Lesson #6

Expressions and Precedence


In this lesson I will cover the following topics

  1. The binary operators that provide for the basic arithmetic operations.

  2. The assignment operator.

  3. Expressions and precedence.

  4. Some shortcut operators.


Binary operators

An "operator" is a special symbol that causes the program to perform a certain operation. The values that are operated upon are called "operands". For example, in the statement

  x = y + z;

The values stored in y and z are the operands to the + operator. The + operator is an example of a "binary" operator. It is called binary because it takes two operands. There are several other binary operators in C. The most important are

  x = y + z;  // Addition
  x = y - z;  // Subtraction
  x = y * z;  // Multiplication
  x = y / z;  // Division
  x = y % z;  // Modulus

Addition, subtraction, and multiplication are all as you would expect. The last two require some more explaination.

When two integers are divided the result is just the quotent. The fractional part is thrown away. For example 5/2 is 2, not 2.5 like you might expect. Similarly 15/4 is 3, not 3.75. The significance of this is that the division of integers yields another integer. Furthermore the result is not rounded off. This was done on purpose. It is much faster than computing a result using floating point numbers. Also, believe it or not, it is often exactly what you want.

It is important to know that when you divide floating point numbers (variables of type float, double, or long double), the result is a floating point number. That is, 5.0/2.0 is 2.5 just as you might expect (except that it might really be something like 2.50000000013298213). Notice that I typed an explict decimal place to indicate a floating point value. The C compiler understands this. If you put a "5" in your program, the compiler treats it as an integer. If you put a "5.0" in your program, the compiler treats it as a double.

The modulus operator might be unfamiliar to you. It computes the integer remainder after doing integer division. For example, 11/4 yields a quotent of 2 and a remainder of 3. Thus 11 % 4 is 3 (the remainder). Division and modulus are thus two sides of the same operation. You can see how they relate with this chart.

0/3 is 0 0%3 is 0
1/3 is 0 1%3 is 1
2/3 is 0 2%3 is 2
3/3 is 1 3%3 is 0
4/3 is 1 4%3 is 1
5/3 is 1 5%3 is 2
6/3 is 2 6%3 is 0
7/3 is 2 7%3 is 1
8/3 is 2 8%3 is 2
etc... etc...

C has other binary operators besides the five I've shown here, but these are commonly used and will be enough for the moment.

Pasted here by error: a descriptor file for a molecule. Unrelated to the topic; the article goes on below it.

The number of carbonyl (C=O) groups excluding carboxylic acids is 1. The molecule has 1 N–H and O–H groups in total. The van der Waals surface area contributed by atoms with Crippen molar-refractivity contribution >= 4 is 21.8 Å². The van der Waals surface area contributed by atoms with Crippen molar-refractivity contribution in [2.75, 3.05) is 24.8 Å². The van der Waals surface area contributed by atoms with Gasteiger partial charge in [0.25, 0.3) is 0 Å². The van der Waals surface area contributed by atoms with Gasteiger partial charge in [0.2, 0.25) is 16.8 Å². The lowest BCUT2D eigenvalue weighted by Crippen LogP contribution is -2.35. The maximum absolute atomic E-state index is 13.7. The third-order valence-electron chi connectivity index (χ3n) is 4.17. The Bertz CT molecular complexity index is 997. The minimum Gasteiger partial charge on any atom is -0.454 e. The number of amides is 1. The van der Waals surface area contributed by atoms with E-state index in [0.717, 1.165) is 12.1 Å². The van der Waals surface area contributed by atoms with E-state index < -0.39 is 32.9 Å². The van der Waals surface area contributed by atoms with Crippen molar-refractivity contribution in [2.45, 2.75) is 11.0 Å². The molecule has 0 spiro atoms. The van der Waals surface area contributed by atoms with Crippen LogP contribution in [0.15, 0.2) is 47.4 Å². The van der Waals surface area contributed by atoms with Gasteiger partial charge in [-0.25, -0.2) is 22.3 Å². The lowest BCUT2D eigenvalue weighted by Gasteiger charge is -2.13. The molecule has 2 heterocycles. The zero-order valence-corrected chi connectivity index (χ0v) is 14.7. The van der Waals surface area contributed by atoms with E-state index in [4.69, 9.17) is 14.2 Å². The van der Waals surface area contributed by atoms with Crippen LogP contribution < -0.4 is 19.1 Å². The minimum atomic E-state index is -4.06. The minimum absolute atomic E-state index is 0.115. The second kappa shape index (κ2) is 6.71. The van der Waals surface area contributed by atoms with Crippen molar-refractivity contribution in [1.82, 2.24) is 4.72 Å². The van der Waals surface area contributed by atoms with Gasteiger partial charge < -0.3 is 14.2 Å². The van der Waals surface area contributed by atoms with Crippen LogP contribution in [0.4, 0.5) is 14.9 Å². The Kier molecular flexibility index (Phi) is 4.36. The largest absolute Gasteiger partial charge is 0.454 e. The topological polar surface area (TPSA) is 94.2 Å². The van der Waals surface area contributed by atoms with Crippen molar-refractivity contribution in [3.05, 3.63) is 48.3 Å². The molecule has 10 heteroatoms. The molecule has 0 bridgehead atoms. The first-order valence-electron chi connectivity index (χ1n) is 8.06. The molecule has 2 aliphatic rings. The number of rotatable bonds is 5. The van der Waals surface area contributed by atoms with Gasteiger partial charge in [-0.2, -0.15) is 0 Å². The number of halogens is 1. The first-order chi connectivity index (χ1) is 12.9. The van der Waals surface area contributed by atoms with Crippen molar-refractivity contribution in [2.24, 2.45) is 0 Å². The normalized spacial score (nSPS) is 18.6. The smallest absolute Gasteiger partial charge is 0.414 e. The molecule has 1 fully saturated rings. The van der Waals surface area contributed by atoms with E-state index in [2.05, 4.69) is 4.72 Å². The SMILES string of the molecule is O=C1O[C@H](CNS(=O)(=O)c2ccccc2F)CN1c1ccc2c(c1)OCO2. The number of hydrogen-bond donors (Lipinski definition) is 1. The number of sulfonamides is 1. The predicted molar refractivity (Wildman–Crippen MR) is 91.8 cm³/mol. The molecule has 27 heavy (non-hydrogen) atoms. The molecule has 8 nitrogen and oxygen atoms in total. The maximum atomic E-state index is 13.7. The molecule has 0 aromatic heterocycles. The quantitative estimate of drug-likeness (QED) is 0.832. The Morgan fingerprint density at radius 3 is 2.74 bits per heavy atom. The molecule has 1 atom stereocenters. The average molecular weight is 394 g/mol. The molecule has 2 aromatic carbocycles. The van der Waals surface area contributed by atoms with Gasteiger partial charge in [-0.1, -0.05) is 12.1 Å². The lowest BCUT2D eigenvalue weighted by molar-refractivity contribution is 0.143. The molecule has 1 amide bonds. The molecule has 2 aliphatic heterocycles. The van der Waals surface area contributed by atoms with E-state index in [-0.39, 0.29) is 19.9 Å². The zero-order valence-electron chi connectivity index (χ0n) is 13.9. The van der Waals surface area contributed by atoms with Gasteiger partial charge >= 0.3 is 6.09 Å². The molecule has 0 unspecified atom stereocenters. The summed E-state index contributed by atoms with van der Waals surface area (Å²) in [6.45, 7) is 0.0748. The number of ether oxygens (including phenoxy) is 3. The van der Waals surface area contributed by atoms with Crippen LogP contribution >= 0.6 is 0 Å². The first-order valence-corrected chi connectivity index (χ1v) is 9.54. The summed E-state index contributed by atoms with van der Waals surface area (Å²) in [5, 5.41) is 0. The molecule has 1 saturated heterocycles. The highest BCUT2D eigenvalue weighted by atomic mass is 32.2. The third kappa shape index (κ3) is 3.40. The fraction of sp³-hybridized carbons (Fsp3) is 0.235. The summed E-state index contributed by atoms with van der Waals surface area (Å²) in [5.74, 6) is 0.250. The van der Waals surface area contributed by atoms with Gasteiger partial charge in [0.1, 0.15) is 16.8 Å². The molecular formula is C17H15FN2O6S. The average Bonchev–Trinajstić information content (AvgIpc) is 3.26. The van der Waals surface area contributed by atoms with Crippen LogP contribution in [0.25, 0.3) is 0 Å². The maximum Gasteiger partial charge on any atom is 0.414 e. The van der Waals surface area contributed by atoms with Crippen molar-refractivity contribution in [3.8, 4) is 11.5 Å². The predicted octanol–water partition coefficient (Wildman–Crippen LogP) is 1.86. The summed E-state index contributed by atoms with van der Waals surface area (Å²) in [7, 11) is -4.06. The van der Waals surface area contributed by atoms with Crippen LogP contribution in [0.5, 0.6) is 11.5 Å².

Unary operators

A unary operator is an operator that has only one operand. The only one we will worry about right now is unary minus. For example

  x = -y;

This takes the value of y, negates it, and puts the result into x. There is also a unary plus, but nobody uses it because it doesn't do anything. It exists in the language purely for symmetry with unary minus.

C has quite a few other unary operators that we will discuss as we come to them.

The assignment operator

First, consider this statement

  x = y;

The assignment operator is a binary operator because it requires two operands. The operand on the right is the value that is being copied. The operand on the left is the place the copy is going. Assignment is special because the left operand can't be just anything. It must refer to something that exists in the program's memory. Consider

  x = y + z;

This is fine. The value of y + z is computed and that value is put into x.

  x + y = z;

Error! I can't put the value of z into x + y because there is no place in memory associated with x + y.

In C techno-babble we say that assignment's left operand must be an "lvalue". The "l" in "lvalue" comes from "left". C is rather unique in the way it handles assignment. In most languages assignment is handled by a statement, not an operator. This is an subtle technical distinction, but it means that C (and C++) need to define the concept of "lvalue" while most other languages can ignore the whole issue. How important is this to us? Not very. However, you will probably eventually get an error message from the compiler that says something like "lvalue required". It would be nice if you had some idea of what it was talking about!


It is important to understand that, except for assignment's left operand, none of the operators we've looked at so far modify their operands. Let's look at that again:

  x = y + z;

This computes the sum of y and z, BUT neither y nor z is changed by that. The value of x is changed but that's because assignment has the special feature that it modifies it's left operand (that's why that operand must be an lvalue).

  x = -y;